Most mothers of young children have heard a stranger’s advice to “enjoy every minute”. This advice is usually given when a shower hasn’t been possible for days, my son is a whining mess, I desperately need to use the restroom, and the only reason that I’ve left the house is because I realized that we are out of milk. Obviously when I am not enjoying that particular moment, which usually makes me feel guilty for taking any second for granted.
A couple of months ago Collin had his one-year-old wellness checkup. I was becoming impatient in the waiting room. Collin was just starting to walk and found a nice open space and captive audience to practice his new skill. I was quickly becoming exhausted as I redirected him away from the pale, coughing, sneezing, and generally sick people who were also waiting for their appointments. I finally settled him down with some toys (and silently prayed that those who played with them before Collin were also there for wellness checkups) and had a seat next to a woman that was obviously very entertained by my son. She asked the usual questions – his age, if I had any other children, etc. After I answered her, she started to say something else which I only assumed would be the standard “enjoy every minute” advice. Instead she surprised me by saying that she remembered those days and how much work they are. She briefly told me about her children and her references made me assume that her kids were only a few years older than mine, no older than elementary school age. I asked her a couple of questions about her children, including their ages, and she replied “23 and 25”. Right then I realized that she was reminiscing as she told me about them.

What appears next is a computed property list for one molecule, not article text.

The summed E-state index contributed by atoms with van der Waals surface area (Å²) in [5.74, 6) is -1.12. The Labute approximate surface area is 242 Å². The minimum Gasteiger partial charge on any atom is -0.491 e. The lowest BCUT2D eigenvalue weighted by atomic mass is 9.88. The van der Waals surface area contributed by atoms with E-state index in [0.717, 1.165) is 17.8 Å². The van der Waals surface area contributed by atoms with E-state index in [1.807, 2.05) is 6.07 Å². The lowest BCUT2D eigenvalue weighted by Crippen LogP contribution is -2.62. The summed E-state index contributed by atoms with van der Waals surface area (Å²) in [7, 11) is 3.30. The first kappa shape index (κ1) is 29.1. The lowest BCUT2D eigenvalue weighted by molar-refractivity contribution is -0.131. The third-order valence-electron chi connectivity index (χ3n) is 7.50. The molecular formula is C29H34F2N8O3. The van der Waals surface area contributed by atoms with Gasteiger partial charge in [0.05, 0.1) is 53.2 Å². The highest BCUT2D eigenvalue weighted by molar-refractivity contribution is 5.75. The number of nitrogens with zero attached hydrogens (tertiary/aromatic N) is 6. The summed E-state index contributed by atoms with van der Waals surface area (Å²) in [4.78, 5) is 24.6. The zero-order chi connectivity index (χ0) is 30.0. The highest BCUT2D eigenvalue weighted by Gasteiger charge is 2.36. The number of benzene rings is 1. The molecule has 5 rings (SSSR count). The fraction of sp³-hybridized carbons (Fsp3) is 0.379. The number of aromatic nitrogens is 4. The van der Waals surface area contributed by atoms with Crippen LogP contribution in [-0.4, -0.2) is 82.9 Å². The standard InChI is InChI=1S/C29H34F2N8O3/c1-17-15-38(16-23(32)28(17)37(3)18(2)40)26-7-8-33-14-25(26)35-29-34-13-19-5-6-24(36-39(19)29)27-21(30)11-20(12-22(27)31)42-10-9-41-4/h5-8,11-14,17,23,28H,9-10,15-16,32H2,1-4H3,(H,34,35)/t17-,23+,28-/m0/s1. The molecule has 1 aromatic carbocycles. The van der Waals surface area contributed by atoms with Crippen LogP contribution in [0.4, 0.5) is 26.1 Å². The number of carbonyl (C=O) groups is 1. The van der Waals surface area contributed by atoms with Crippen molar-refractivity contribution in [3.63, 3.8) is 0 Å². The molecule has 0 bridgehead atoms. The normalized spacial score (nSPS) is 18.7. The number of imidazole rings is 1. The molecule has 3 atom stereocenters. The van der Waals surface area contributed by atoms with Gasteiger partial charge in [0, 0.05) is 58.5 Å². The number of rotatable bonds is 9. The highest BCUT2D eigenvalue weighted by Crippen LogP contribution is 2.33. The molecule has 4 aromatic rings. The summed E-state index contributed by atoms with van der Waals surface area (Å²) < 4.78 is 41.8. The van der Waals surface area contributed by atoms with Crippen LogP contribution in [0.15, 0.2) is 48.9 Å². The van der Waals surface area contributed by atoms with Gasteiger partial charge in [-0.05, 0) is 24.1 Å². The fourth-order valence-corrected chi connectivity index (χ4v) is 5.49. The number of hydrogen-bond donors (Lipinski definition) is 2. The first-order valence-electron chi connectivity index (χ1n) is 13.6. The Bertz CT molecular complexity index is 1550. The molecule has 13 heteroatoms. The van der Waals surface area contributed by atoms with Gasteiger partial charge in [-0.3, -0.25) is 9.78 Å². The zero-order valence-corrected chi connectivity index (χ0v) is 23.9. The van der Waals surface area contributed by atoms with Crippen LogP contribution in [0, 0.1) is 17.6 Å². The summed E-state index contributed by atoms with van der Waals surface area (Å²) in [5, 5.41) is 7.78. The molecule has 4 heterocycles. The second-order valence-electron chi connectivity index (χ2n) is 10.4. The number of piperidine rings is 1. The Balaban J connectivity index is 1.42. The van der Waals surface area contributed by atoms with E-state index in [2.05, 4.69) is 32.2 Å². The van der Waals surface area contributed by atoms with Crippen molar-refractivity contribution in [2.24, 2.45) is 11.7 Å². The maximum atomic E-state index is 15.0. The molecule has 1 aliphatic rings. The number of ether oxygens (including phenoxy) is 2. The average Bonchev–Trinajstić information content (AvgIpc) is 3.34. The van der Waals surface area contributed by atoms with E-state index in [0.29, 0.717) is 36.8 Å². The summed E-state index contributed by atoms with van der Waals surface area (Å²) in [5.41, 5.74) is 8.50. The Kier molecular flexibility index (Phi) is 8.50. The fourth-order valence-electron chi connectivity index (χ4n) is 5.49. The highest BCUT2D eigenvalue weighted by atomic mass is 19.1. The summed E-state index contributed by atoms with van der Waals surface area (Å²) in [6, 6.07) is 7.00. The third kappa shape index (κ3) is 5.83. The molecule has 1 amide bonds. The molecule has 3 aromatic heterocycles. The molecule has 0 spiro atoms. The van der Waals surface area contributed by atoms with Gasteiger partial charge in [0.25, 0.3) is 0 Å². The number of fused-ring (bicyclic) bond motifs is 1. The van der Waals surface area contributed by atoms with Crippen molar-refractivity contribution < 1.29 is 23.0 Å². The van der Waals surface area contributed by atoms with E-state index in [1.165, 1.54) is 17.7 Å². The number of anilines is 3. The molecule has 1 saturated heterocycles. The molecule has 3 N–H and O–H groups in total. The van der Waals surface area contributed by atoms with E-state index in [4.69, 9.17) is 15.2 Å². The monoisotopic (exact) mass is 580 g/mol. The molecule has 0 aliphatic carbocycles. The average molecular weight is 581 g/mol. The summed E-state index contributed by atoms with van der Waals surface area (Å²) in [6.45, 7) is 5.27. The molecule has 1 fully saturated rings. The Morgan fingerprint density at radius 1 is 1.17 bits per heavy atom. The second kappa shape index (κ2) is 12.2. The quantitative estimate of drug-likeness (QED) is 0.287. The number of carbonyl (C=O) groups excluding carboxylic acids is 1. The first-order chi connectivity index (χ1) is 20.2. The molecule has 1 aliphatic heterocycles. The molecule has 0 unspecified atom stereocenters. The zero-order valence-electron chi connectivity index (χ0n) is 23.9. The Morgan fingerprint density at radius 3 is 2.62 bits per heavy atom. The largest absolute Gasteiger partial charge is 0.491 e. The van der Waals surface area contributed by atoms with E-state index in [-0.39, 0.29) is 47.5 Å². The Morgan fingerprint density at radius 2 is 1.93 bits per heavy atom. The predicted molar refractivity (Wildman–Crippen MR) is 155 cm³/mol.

I took such comfort in our conversation. I know that I’m not going to enjoy every minute, and that every minute isn’t full of silliness, hugs, kisses, and general happiness. That those are the rewards of parenting, not the duties. It’s craziness to expect that anyone ever could.
I also realized that the moments that I do enjoy will become imbedded in my memory and easily accessible in the future. These are the moments that I want to relay to strangers that ask about my children in a waiting room. This is also the reason that these strangers feel compelled to give such impossible advice, because those are the moments that they are recalling. Even as they see my son throw a fit or whine excessively, they can’t help but remember the cuddles and cuteness of their own children years ago.
I feel blessed that Collin was able to bring a bit of her past back to her. It was such a gift to talk to someone that could see that I was not enjoying that particular moment, but still couldn’t help but take pleasure in it. She made such an impact on my outlook of enjoying every moment with my kids. Now I’m off to hug two adorable boys.